Six Sigma for Business Excellence

Front Cover
McGraw Hill Professional, Sep 5, 2005 - Business & Economics - 240 pages
1 Review

The Six Sigma process excellence program, based on Johnson & Johnson's unique approach

Six Sigma for Business Excellence shows managers at all levels of Six Sigma proficiency how to create a process excellence program that addresses both company goals and day-to-day operations. Using Johnson & Johnson's Process Excellence Program as a model, Johnson & Johnson's director of quality, Penelope Przekop, walks readers through the real world of implementing a Six Sigma program. Examples and insights from Johnson & Johnson as well as other Six Sigma companies detail:

  • How to apply Six Sigma principles and techniques immediately with little supervision from senior managers or black belts
  • How to resolve communication issues between management and the Six Sigma team
  • Ways to become a Six Sigma champion without assistance from senior management or black belts
  • Methods and tools that managers at all levels can incorporate into their departments, improving quality and performance from the inside out

What people are saying - Write a review

We haven't found any reviews in the usual places.


A Managers Perspective
A Black Belts View
Manager Meets Black Belt

Other editions - View all

Common terms and phrases

Popular passages

Page 8 - Customers' orders must be serviced promptly and accurately. Our suppliers and distributors must have an opportunity to make a fair profit. We are responsible to our employees, the men and women who work with us throughout the world. Everyone must be considered as an individual. We must respect their dignity and recognize their merit. They must have a sense of security in their jobs. Compensation must be fair and adequate and working conditions clean, orderly and safe.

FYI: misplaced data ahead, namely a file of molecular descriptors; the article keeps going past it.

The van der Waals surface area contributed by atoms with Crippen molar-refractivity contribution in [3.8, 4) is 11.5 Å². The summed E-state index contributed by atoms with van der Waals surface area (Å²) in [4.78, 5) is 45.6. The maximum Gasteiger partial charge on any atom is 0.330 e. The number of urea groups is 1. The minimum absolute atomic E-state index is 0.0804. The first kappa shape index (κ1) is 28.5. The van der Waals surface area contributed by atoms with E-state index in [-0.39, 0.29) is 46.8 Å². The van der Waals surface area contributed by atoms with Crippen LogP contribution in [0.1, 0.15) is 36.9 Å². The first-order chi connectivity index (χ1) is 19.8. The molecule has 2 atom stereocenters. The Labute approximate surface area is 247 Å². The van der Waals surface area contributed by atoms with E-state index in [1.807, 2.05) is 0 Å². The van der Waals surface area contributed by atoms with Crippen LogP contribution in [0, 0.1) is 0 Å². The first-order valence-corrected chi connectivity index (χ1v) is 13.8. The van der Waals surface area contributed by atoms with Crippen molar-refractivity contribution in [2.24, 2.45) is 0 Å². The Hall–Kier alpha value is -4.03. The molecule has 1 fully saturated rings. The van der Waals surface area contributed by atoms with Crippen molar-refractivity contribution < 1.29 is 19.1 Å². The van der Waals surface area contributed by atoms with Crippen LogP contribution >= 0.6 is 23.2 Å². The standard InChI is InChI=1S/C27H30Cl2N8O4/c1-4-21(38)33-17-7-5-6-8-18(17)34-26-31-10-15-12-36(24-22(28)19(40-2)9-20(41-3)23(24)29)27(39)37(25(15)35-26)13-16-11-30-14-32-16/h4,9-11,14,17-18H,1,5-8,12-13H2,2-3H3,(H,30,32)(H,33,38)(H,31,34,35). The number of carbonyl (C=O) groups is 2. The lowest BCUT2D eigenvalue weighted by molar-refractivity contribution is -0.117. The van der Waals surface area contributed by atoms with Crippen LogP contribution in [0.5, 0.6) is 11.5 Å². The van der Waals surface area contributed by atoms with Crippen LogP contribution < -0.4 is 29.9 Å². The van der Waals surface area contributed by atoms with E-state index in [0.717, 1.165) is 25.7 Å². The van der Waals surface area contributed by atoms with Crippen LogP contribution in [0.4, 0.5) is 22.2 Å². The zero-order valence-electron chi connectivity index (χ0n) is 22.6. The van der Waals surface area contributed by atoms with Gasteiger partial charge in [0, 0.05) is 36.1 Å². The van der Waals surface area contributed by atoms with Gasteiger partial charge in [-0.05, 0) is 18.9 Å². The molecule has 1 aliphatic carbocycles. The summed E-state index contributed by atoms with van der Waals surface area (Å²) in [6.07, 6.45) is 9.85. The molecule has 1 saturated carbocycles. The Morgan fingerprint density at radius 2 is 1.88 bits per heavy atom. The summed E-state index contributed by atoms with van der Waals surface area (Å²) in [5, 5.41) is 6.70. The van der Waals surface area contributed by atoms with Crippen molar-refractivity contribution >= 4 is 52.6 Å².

Page 58 - Move toward a single supplier for any one item, on a long-term relationship of loyalty and trust. 5. Improve constantly and forever the system of production and service, to improve quality and productivity, and thus constantly decrease costs. 6. Institute training on the job. 7. Institute leadership. The aim of leadership should be to help people and machines and gadgets to do a better job. Leadership of management is in need of overhaul, as well as leadership of production workers.
Page 8 - We believe our first responsibility is to the doctors, nurses and patients, to mothers and fathers and all others who use our products and services.
Page 57 - Eliminate slogans, exhortations, and targets for the work force asking for zero defects and new levels of productivity. Such exhortations only create adversarial relationships, as the bulk of the causes of low quality and low productivity belong to the system and thus lie beyond the power of the work force.
Page 57 - Supervision of management is in need of an overhaul, as well as supervision of production workers. 8. Drive out fear, so that everyone may work effectively for the company. 9. Break down barriers between departments. People in research, design, sales, and production must work as a team...
Page 177 - A leader is best When people barely know he exists. Not so good when people obey and acclaim him, Worse when they despise him.
Page 57 - Remove barriers that rob people in management and in engineering of their right to pride of workmanship. This means, inter alia, abolishment of the annual or merit rating and of management by objective.
Page 79 - You can make more friends in two months by becoming interested in other people than you can in two years by trying to get other people interested in you.
Page 37 - Even if you're on the right track you'll get run over if you just sit there.
Page 8 - We are responsible to the communities in which we live and work and to the world community as well. We must be good citizens— support good works and charities and bear our fair share of taxes. We must encourage civic improvements and better health and education. We must maintain in good order the property we are privileged to use, protecting the environment and natural resources.

About the author (2005)

Penelope Przekop is director of Global Quality Management for the Benefit-Risk Management organization within the Johnson & Johnson Pharmaceuticals Group. She is a popular guest speaker for groups including the International Quality and Productivity Center and the Center for Pharmaceutical Training.

Bibliographic information